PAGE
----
t was an exciting month here at the Wes Jordan Chamber of Commerce in December. And one of the things that makes it exciting is new members joining our chamber. Here is the roster for the “Chamber Endorsed” businesses of December 2014:


Signarama is your full service sign center. They use the latest technology and highest quality products to produce custom signs for your business. They can make the perfect signs to advertise your products or to inform your customers, while keeping the image of your company in mind. They are located at 12544 S Pasture Rd. Suite G West Jordan, UT 84088. For assistance please contact: Nanette Siebach (385) 336-7446 - sales@signarama-riverton.com


Whether you need Home, Auto, Life, Business,or Health Insurance, Lane Group Insurance works with over 15 different insurance companies that will compete for your business, and this typically means saving you money! They are located at 870 E 9400 South STE 100, Sandy, UT 84094. For Assistance please contact: Jeff Lane at (801) 450-6405 - jlane@lanegroupinsurance.com


As the global leader for Experience Design Solutions, they help brands connect with their customers

by providing music, digital signage, hold music, onhold messaging, scent, integrated audio-visual, and interactive mobile marketing solutions that help our clients create an unforgettable experience for their customers. They are located at 9346 South Wisteria Way West Jordan, UT 84081 For assistance please contact: Andrea Wixson Account Executive (385) 252-9239 - andrea.wixson@ moodmedia.com - www.moodmedia.com


RIBBON CUTTING Crossroads Fitness is The Best Health and Fitness Center in Utah. Website: www.fitnessutah.com Facebook: https://www.facebook.com/CrossRoadsFitnessUtah

Blue Line Products has a positive impact on thousands of clients over the 6 years. Whats the IMPACT of fitting in those jeans you have? Whats the IMPACT of being able to go up the stairs easily? Whats the IMPACT of being happy and self confident with yourself? They are located at 770e Main St #346 , Lehi Utah 84043 For Assistance please contact: Dave Smith (801) 999-0075 - 1davegsmith@gmail.com - www. bluelineproducts.com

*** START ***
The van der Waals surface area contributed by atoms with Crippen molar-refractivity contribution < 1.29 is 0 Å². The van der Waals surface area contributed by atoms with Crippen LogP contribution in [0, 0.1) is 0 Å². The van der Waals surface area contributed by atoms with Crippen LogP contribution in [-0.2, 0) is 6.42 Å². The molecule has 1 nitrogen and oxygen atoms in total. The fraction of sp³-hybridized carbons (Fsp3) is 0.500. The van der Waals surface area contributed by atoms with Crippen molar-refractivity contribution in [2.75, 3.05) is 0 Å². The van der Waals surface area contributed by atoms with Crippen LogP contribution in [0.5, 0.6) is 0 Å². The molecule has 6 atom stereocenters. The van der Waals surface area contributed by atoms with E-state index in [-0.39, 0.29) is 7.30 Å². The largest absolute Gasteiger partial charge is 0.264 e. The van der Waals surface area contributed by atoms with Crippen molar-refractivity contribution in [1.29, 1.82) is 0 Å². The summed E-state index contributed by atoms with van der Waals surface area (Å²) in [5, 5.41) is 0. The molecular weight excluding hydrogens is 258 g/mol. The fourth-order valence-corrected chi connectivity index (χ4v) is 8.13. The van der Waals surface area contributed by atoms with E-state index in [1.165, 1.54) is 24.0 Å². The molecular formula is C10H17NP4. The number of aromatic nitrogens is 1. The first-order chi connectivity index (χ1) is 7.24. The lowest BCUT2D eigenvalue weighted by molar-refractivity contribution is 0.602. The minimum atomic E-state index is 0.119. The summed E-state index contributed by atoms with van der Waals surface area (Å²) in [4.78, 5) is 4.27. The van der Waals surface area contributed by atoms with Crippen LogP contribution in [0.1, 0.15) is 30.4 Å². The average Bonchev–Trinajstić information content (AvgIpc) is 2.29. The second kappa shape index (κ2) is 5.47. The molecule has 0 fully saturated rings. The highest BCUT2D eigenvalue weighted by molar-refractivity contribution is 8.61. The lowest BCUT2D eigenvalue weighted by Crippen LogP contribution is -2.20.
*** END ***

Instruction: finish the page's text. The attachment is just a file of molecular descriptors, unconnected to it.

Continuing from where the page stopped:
Address: 7046 S Redwood Rd, West Jordan Phone: (801) 212-9192


Bernco Media bases all of their marketing efforts on an Inbound Methodology. Their goal is to create a strategy, specific to your business and goals, that you can track, and help you to become a smarter marketer. They can help you with Lead Generation, Web Development, Social Media and Content Marketing, Landing Page Creation, eBook / White-paper Development and much more. For assistance please contact: Darin “Doc” Berntson (801) 438-4055 - www.berncomedia.com

Why Should Your Business Join

the West Jordan Chamber of Commerce? Chamber Connections: Network with other business owners / managers during our weekly luncheons Referrals: We refer countless people each month to you and your business through our office and other members. Government Advocacy: We attend and monitor government meetings in order to keep you up- to-date on the most recent news, laws and ordinances that affect your business. Marketing Events: Get in front of your audience through our Business to Public events throughout the year. Taste of West Jordan, Best of West Jordan, Pumpkinpalooza and others. Business Folders: These folders are hand delivered to all businesses in West Jordan with your marketing materials. Residents Bags: These bags are hand delivered to residents of West Jordan through business to public events and our office.